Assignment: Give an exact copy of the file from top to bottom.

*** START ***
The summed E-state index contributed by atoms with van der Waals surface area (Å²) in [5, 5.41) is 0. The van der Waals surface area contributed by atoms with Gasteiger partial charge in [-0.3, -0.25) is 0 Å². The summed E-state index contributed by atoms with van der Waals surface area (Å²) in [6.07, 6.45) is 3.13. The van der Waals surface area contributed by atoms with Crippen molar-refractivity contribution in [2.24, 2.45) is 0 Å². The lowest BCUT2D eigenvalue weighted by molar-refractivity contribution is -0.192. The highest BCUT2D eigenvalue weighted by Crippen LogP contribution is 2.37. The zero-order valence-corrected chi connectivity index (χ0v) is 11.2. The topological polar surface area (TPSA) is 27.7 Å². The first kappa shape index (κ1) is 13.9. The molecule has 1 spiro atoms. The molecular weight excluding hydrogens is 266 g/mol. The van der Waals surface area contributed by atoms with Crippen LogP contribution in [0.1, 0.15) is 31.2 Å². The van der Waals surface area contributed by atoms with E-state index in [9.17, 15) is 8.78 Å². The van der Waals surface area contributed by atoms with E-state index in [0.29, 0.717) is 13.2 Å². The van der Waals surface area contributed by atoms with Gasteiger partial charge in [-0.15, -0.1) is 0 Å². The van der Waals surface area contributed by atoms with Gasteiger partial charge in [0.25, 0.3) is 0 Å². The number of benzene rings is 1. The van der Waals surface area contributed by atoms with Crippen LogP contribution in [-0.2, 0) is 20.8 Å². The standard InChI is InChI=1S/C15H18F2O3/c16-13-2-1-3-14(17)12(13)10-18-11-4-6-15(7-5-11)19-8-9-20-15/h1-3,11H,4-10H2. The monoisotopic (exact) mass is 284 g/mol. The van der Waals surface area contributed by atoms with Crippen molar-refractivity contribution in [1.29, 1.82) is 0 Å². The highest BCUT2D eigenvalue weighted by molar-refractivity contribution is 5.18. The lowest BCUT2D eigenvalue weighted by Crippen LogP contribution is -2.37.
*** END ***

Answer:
The summed E-state index contributed by atoms with van der Waals surface area (Å²) in [5, 5.41) is 0. The van der Waals surface area contributed by atoms with Gasteiger partial charge in [-0.3, -0.25) is 0 Å². The summed E-state index contributed by atoms with van der Waals surface area (Å²) in [6.07, 6.45) is 3.13. The van der Waals surface area contributed by atoms with Crippen molar-refractivity contribution in [2.24, 2.45) is 0 Å². The lowest BCUT2D eigenvalue weighted by molar-refractivity contribution is -0.192. The highest BCUT2D eigenvalue weighted by Crippen LogP contribution is 2.37. The zero-order valence-corrected chi connectivity index (χ0v) is 11.2. The topological polar surface area (TPSA) is 27.7 Å². The first kappa shape index (κ1) is 13.9. The molecule has 1 spiro atoms. The molecular weight excluding hydrogens is 266 g/mol. The van der Waals surface area contributed by atoms with Crippen LogP contribution in [0.1, 0.15) is 31.2 Å². The van der Waals surface area contributed by atoms with E-state index in [9.17, 15) is 8.78 Å². The van der Waals surface area contributed by atoms with E-state index in [0.29, 0.717) is 13.2 Å². The van der Waals surface area contributed by atoms with Gasteiger partial charge in [-0.15, -0.1) is 0 Å². The van der Waals surface area contributed by atoms with Gasteiger partial charge in [0.25, 0.3) is 0 Å². The number of benzene rings is 1. The van der Waals surface area contributed by atoms with Crippen LogP contribution in [-0.2, 0) is 20.8 Å². The standard InChI is InChI=1S/C15H18F2O3/c16-13-2-1-3-14(17)12(13)10-18-11-4-6-15(7-5-11)19-8-9-20-15/h1-3,11H,4-10H2. The monoisotopic (exact) mass is 284 g/mol. The van der Waals surface area contributed by atoms with Crippen molar-refractivity contribution in [1.29, 1.82) is 0 Å². The highest BCUT2D eigenvalue weighted by molar-refractivity contribution is 5.18. The lowest BCUT2D eigenvalue weighted by Crippen LogP contribution is -2.37.